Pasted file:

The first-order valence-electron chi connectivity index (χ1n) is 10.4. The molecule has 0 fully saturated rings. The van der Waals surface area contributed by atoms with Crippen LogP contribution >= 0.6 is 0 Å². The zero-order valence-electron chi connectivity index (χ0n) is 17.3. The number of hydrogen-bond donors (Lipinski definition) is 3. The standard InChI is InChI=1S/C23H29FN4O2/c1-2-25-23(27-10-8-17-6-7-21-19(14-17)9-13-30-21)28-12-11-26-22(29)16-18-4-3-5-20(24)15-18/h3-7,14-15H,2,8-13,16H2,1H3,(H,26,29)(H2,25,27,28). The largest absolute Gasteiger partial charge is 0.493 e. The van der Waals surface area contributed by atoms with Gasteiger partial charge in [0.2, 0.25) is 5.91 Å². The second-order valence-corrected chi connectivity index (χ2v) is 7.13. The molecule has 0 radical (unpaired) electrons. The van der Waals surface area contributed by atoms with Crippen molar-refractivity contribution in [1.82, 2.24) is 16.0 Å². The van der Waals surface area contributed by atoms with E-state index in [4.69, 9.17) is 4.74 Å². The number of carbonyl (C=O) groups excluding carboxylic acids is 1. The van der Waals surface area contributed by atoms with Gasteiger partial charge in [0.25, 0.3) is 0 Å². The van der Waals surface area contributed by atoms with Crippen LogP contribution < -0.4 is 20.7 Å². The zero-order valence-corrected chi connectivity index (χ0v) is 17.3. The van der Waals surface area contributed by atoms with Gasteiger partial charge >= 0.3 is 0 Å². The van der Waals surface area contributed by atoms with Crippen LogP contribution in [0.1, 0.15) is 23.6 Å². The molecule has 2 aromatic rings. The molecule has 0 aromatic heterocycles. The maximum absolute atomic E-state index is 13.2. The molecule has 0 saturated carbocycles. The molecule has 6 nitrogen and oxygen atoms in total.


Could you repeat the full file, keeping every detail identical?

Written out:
The first-order valence-electron chi connectivity index (χ1n) is 10.4. The molecule has 0 fully saturated rings. The van der Waals surface area contributed by atoms with Crippen LogP contribution >= 0.6 is 0 Å². The zero-order valence-electron chi connectivity index (χ0n) is 17.3. The number of hydrogen-bond donors (Lipinski definition) is 3. The standard InChI is InChI=1S/C23H29FN4O2/c1-2-25-23(27-10-8-17-6-7-21-19(14-17)9-13-30-21)28-12-11-26-22(29)16-18-4-3-5-20(24)15-18/h3-7,14-15H,2,8-13,16H2,1H3,(H,26,29)(H2,25,27,28). The largest absolute Gasteiger partial charge is 0.493 e. The van der Waals surface area contributed by atoms with Gasteiger partial charge in [0.2, 0.25) is 5.91 Å². The second-order valence-corrected chi connectivity index (χ2v) is 7.13. The molecule has 0 radical (unpaired) electrons. The van der Waals surface area contributed by atoms with Crippen molar-refractivity contribution in [1.82, 2.24) is 16.0 Å². The van der Waals surface area contributed by atoms with E-state index in [4.69, 9.17) is 4.74 Å². The number of carbonyl (C=O) groups excluding carboxylic acids is 1. The van der Waals surface area contributed by atoms with Gasteiger partial charge in [0.25, 0.3) is 0 Å². The van der Waals surface area contributed by atoms with Crippen LogP contribution < -0.4 is 20.7 Å². The zero-order valence-corrected chi connectivity index (χ0v) is 17.3. The van der Waals surface area contributed by atoms with Gasteiger partial charge >= 0.3 is 0 Å². The van der Waals surface area contributed by atoms with Crippen LogP contribution in [0.1, 0.15) is 23.6 Å². The molecule has 2 aromatic rings. The molecule has 0 aromatic heterocycles. The maximum absolute atomic E-state index is 13.2. The molecule has 0 saturated carbocycles. The molecule has 6 nitrogen and oxygen atoms in total.